Research suggests that the basal ganglia and dopamine receptor pathways are involved in the human sense of time.4, 8 Dopamine release is associated with pleasurable experiences as well as stressful and painful ones. A “thrill-seeking gene” D4DR has been identified, and it helps encode dopamine receptors in the brain. Could it be that the stressful nature of the environment I was in triggered release of massive amounts of dopamine, which then resulted in all these experiences?
I do not think I will ever know. My quest for answers has brought up many more questions … .
- Hackett, P.H. and Roach, R.C. High altitude cerebral edema. High Alt Med Biol. 2004; 5: 136–146
- Dickinson, J.G. Severe acute mountain sickness. Postgrad Med J. 1979; 55: 454–458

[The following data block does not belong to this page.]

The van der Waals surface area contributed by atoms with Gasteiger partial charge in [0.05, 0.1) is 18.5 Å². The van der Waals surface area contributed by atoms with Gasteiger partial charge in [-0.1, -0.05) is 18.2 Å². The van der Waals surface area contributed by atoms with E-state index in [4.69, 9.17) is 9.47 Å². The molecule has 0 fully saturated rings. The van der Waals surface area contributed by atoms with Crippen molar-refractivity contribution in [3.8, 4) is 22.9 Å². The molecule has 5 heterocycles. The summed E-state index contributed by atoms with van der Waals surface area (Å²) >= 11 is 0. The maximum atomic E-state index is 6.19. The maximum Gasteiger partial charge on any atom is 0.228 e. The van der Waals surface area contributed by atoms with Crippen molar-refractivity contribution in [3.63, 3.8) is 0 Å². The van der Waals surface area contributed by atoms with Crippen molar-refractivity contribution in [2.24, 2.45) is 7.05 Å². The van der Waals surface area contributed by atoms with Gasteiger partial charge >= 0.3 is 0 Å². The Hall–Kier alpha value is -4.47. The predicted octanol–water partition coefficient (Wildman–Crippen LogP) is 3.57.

- Geiger, J. The Third Man Factor: Surviving the Impossible. 1st ed. Canongate Books, ; 2009
- Coffey, M. Explorers of the Infinite: The Secret Spiritual Lives of Extreme Athletes-and What They Reveal About Near-Death Experiences, Psychic Communication, and Touching the Beyond. 1st ed. Penguin Group Inc, ; 2008
- Blanke, O., Landis, T., Spinelli, L., and Seeck, M. Out of body experience and autoscopy of neurological origin. Brain. 2004; 127: 243–258
- Brugger, P., Regard, M., Landis, T., and Oelz, O. Hallucinatory experiences in extreme altitude climbers. Neuropsychiatry, Neuropsychol Behav Neurol. 1999; 12: 67–71
- Suedfeld, P. Extreme and unusual environments. in: D. Stokols, I. Altman (Eds.) Handbook of Environmental Psychology. Wiley, New York, NY; 1987: 863–887
- Rao, S.M., Mayer, A.R., and Harrington, D.L. The evolution of brain activation during temporal processing. Nat Neurosci. 2001; 4: 317–323